” Don’t worry that children never listen to you; worry that they are always watching you.” 

“It doesn’t matter what you say you believe – it only matters what you do.” 

―    Robert Fulghum

Sitting about idly this morning, I had one of those 10-second thought-strings that sort  of went like this:

kris kringleI’m bored… I’ll watch TV. Oh look, an advertisement for “Santa Claus is Coming to Town”…”You better not cry. you better not pout.”… That’s right kids, you better behave or you’ll get coal for Christmas…

Hey wait a minute, kids are actually pretty good, I mean they learn good life skills at an early age and are usually pretty good at following them.

…..What? Is that really Brad Pitt doing a Chanel perfume commercial?…Seriously Brad….

Wait, what was I thinking about before?  Ummmm….Santa…manners.. Right.  You know, most kids behave well. The rest….well I guess they behave exactly the way we allow them too. What about us adults, do we only behave well at Christmas, too? What about the rest of the year ? Do we need to remember our manners, too?

Amazing aren’t they, those 10-second thought threads?

And then I went on to think about Sunday NFL games,  whether I should or shouldn’t go to the gym , and then ending up with the inevitable…”I’m hungry, I should eat.” So I made a sandwichsandwich.

And later, after I put away the sandwich things,  I thought about the behaviour thing again, and remembered that a few weeks ago I had rediscovered a list in my hard drive as I was cleaning up a few things on my computer (…and I was not deleting the cache history,  gentlemen!).  It is a list produced by Robert Fulghum (website ,http://www.robertfulghum.com/ ) author of All I Really Need to Know I Learned in Kindergarten.  It is a favorite theme of mine (as you know) and I also believe that when we were young, we learned every life and social skill we would ever need for our entire lives – pretty much. Some would say it is too simple. Perhaps. But it is a really good start.

Learned in Kindergareten

The following, a bit of Fulghum’s  list, is right from the days when we wiped our noses on our sleeves. played in the sandbox and complained about nap time…

  • Share everything. (Could use some of that in the Middle East, or Southwest Asia, or Canada for that matter…)
  • Play fair. (Ahem…Cartels, Organisations, Oligopolies…aspiring politicians…take note)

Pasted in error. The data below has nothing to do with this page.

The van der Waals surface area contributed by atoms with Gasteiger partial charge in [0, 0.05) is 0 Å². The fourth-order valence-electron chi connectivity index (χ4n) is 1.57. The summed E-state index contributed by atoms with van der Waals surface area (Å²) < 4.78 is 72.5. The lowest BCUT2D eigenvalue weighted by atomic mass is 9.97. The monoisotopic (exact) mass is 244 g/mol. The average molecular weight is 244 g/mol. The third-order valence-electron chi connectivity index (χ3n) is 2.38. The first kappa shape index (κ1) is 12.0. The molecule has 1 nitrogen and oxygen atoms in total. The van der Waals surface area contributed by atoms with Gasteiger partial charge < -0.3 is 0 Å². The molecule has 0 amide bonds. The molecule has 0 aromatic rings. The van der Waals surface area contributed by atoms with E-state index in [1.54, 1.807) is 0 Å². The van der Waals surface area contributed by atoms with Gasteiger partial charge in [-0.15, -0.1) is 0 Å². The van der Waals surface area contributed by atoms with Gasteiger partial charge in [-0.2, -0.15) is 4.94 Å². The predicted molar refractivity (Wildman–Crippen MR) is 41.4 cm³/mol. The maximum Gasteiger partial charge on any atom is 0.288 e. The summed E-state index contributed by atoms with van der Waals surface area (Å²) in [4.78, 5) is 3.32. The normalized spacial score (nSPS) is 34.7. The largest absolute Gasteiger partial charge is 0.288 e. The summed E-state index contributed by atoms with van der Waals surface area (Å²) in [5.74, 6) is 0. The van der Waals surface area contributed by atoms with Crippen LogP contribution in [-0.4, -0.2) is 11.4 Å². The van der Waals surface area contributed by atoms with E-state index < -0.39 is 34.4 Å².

• Don’t hit people. (How many people and countries need to remember one…)
  • Put things back where you found them.
  • Clean up your own mess. (Environmentalists love this one…)
  • Don’t take things that aren’t yours.  (Wow…remembering this one would save a lot of grief)
  • Say you’re sorry when you  hurt somebody. (Simple, practical and useful advice that never goes wrong….)
  • Wash your hands before you eat. (Trust me on this one…the Norwalk virus is unforgiving)
  • When you go out in the world, watch out for traffic, hold hands and stick together. (All for one, one for all…not “me, me, me”)
  • Flush. (..and don’t forget a courtesy flush once in a while…)
  • Warm cookies and cold milk are good for you. (at least mentally…if not waistline-ly)

That is simply the first slice of the advice – it deals more with protecting and respecting others alongside yourself.  But as Fulghum pointed out, we learned more…

What follows are the observations we made when we were younger – but I guess we only really start to appreciate them as we hit middle-aged (honestly, you never think about them when you are young and invincible…).   As Fulghum writes,

naptime  – Be aware of wonder. Remember the little seed in the Styrofoam cup: the roots go down and the plant goes  up and nobody really knows how or why, but we are all like that.

– Goldfish and hamsters and white mice and even the little seed in the Styrofoam cup – they all die.  So do we.

– Take a nap every afternoon

– Live a balanced life – learn some, and think some, and work some, and draw and paint and sing and dance and play every day some

Not much more to add, I guess. And while it is not the answer 42, and  it did not need a trip up the mountain to ask a Yogi for his advice – I believe that list can help us with how we  treat each other and unlock a lot of mysteries..

So while we get ready for Christmas, and remind our kids that whether awake or asleep, someone is ALWAYS watching (which is kinda creepy..) – don’t forget to dot your own i’s and cross your own t’s…’coz in about three weeks, Santa Claus is coming to town.  And he is making a list.

As for my part, as I head to parties, and  spend time with a host of others, I will take advantage of the time of year when I rekindle my pre-Christmas excitement like a pre-schooler.  I will do my annual review of the Kindergarten list and see if I can do anything better…I am sure I can.

Gotta go…Time to see what Kris Kringle is up to…

Later,

ASF

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